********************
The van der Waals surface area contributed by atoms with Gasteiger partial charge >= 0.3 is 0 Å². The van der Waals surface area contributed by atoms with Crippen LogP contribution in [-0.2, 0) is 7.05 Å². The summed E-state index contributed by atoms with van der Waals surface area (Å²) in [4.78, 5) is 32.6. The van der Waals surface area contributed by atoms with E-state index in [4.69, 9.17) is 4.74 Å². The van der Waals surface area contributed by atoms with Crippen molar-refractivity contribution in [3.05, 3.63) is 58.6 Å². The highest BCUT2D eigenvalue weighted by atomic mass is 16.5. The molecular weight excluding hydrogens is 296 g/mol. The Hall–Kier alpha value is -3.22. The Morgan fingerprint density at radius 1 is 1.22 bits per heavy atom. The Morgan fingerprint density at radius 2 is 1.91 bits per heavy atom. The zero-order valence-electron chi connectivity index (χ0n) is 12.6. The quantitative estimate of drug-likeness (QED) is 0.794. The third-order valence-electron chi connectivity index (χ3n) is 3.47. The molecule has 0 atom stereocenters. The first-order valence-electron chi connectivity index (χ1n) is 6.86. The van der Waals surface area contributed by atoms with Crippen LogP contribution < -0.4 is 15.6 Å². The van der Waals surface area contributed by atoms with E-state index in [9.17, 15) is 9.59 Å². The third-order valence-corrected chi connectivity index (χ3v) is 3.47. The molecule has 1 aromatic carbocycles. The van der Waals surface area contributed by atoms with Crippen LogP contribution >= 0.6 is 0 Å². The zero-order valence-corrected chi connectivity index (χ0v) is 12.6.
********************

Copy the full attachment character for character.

The van der Waals surface area contributed by atoms with Gasteiger partial charge >= 0.3 is 0 Å². The van der Waals surface area contributed by atoms with Crippen LogP contribution in [-0.2, 0) is 7.05 Å². The summed E-state index contributed by atoms with van der Waals surface area (Å²) in [4.78, 5) is 32.6. The van der Waals surface area contributed by atoms with E-state index in [4.69, 9.17) is 4.74 Å². The van der Waals surface area contributed by atoms with Crippen molar-refractivity contribution in [3.05, 3.63) is 58.6 Å². The highest BCUT2D eigenvalue weighted by atomic mass is 16.5. The molecular weight excluding hydrogens is 296 g/mol. The Hall–Kier alpha value is -3.22. The Morgan fingerprint density at radius 1 is 1.22 bits per heavy atom. The Morgan fingerprint density at radius 2 is 1.91 bits per heavy atom. The zero-order valence-electron chi connectivity index (χ0n) is 12.6. The quantitative estimate of drug-likeness (QED) is 0.794. The third-order valence-electron chi connectivity index (χ3n) is 3.47. The molecule has 0 atom stereocenters. The first-order valence-electron chi connectivity index (χ1n) is 6.86. The van der Waals surface area contributed by atoms with Crippen LogP contribution < -0.4 is 15.6 Å². The van der Waals surface area contributed by atoms with E-state index in [9.17, 15) is 9.59 Å². The third-order valence-corrected chi connectivity index (χ3v) is 3.47. The molecule has 1 aromatic carbocycles. The van der Waals surface area contributed by atoms with Crippen LogP contribution >= 0.6 is 0 Å². The zero-order valence-corrected chi connectivity index (χ0v) is 12.6.